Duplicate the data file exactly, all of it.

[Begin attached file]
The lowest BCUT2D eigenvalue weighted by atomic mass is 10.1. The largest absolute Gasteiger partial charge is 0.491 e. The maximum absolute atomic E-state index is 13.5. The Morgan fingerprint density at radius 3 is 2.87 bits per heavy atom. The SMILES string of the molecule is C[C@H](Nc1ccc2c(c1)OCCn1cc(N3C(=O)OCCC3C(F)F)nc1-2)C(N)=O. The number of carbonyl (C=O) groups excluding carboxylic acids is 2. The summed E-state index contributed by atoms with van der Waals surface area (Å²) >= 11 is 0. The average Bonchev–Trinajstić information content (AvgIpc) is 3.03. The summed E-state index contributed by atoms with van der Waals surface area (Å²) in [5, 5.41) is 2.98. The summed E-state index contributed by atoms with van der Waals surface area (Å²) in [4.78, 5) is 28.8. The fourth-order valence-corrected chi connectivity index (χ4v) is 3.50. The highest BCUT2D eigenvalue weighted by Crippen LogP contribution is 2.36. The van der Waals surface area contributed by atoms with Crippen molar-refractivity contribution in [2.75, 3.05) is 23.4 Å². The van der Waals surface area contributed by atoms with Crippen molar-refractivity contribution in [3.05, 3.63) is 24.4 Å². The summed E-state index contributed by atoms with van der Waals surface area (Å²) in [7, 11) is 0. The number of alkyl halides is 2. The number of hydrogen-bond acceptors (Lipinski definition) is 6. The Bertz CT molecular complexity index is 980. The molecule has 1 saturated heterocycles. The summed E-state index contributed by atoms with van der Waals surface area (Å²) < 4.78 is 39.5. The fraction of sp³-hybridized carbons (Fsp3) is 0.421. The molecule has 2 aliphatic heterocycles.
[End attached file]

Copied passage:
The lowest BCUT2D eigenvalue weighted by atomic mass is 10.1. The largest absolute Gasteiger partial charge is 0.491 e. The maximum absolute atomic E-state index is 13.5. The Morgan fingerprint density at radius 3 is 2.87 bits per heavy atom. The SMILES string of the molecule is C[C@H](Nc1ccc2c(c1)OCCn1cc(N3C(=O)OCCC3C(F)F)nc1-2)C(N)=O. The number of carbonyl (C=O) groups excluding carboxylic acids is 2. The summed E-state index contributed by atoms with van der Waals surface area (Å²) >= 11 is 0. The average Bonchev–Trinajstić information content (AvgIpc) is 3.03. The summed E-state index contributed by atoms with van der Waals surface area (Å²) in [5, 5.41) is 2.98. The summed E-state index contributed by atoms with van der Waals surface area (Å²) in [4.78, 5) is 28.8. The fourth-order valence-corrected chi connectivity index (χ4v) is 3.50. The highest BCUT2D eigenvalue weighted by Crippen LogP contribution is 2.36. The van der Waals surface area contributed by atoms with Crippen molar-refractivity contribution in [2.75, 3.05) is 23.4 Å². The van der Waals surface area contributed by atoms with Crippen molar-refractivity contribution in [3.05, 3.63) is 24.4 Å². The summed E-state index contributed by atoms with van der Waals surface area (Å²) in [7, 11) is 0. The number of alkyl halides is 2. The number of hydrogen-bond acceptors (Lipinski definition) is 6. The Bertz CT molecular complexity index is 980. The molecule has 1 saturated heterocycles. The summed E-state index contributed by atoms with van der Waals surface area (Å²) < 4.78 is 39.5. The fraction of sp³-hybridized carbons (Fsp3) is 0.421. The molecule has 2 aliphatic heterocycles.